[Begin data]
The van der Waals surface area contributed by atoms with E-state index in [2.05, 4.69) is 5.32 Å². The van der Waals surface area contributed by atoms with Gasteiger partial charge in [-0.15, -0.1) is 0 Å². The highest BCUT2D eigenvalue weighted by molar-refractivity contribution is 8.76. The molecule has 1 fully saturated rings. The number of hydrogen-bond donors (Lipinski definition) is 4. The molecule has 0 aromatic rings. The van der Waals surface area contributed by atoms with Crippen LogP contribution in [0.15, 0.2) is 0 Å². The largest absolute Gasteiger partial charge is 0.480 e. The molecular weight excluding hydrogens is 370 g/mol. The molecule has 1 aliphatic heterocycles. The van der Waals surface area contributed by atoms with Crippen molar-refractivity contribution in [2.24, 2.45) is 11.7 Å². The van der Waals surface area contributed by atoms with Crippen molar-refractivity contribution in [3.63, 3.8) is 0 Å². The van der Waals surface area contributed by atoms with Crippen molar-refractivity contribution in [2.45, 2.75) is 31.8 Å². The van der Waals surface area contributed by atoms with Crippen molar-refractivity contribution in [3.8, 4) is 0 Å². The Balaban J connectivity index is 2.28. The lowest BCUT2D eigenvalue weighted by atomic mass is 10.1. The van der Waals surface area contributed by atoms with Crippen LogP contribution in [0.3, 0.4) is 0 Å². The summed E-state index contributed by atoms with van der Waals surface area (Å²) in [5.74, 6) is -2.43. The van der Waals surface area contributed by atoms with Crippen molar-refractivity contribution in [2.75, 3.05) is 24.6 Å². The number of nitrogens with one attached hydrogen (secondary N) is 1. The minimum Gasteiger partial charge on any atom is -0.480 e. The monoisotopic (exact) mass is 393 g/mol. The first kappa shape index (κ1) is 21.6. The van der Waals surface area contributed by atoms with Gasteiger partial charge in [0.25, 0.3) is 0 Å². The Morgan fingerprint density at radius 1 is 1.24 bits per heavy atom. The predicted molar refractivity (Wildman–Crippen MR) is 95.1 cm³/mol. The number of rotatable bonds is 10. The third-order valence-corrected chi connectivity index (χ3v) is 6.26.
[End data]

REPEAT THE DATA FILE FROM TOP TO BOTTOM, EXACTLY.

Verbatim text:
The van der Waals surface area contributed by atoms with E-state index in [2.05, 4.69) is 5.32 Å². The van der Waals surface area contributed by atoms with Gasteiger partial charge in [-0.15, -0.1) is 0 Å². The highest BCUT2D eigenvalue weighted by molar-refractivity contribution is 8.76. The molecule has 1 fully saturated rings. The number of hydrogen-bond donors (Lipinski definition) is 4. The molecule has 0 aromatic rings. The van der Waals surface area contributed by atoms with Crippen LogP contribution in [0.15, 0.2) is 0 Å². The largest absolute Gasteiger partial charge is 0.480 e. The molecular weight excluding hydrogens is 370 g/mol. The molecule has 1 aliphatic heterocycles. The van der Waals surface area contributed by atoms with Crippen molar-refractivity contribution in [2.24, 2.45) is 11.7 Å². The van der Waals surface area contributed by atoms with Crippen molar-refractivity contribution in [3.63, 3.8) is 0 Å². The van der Waals surface area contributed by atoms with Crippen molar-refractivity contribution in [2.45, 2.75) is 31.8 Å². The van der Waals surface area contributed by atoms with Crippen molar-refractivity contribution in [3.8, 4) is 0 Å². The Balaban J connectivity index is 2.28. The lowest BCUT2D eigenvalue weighted by atomic mass is 10.1. The van der Waals surface area contributed by atoms with Crippen LogP contribution in [0.3, 0.4) is 0 Å². The summed E-state index contributed by atoms with van der Waals surface area (Å²) in [5.74, 6) is -2.43. The van der Waals surface area contributed by atoms with Crippen molar-refractivity contribution in [2.75, 3.05) is 24.6 Å². The number of nitrogens with one attached hydrogen (secondary N) is 1. The minimum Gasteiger partial charge on any atom is -0.480 e. The monoisotopic (exact) mass is 393 g/mol. The first kappa shape index (κ1) is 21.6. The van der Waals surface area contributed by atoms with Gasteiger partial charge in [0.25, 0.3) is 0 Å². The Morgan fingerprint density at radius 1 is 1.24 bits per heavy atom. The predicted molar refractivity (Wildman–Crippen MR) is 95.1 cm³/mol. The number of rotatable bonds is 10. The third-order valence-corrected chi connectivity index (χ3v) is 6.26.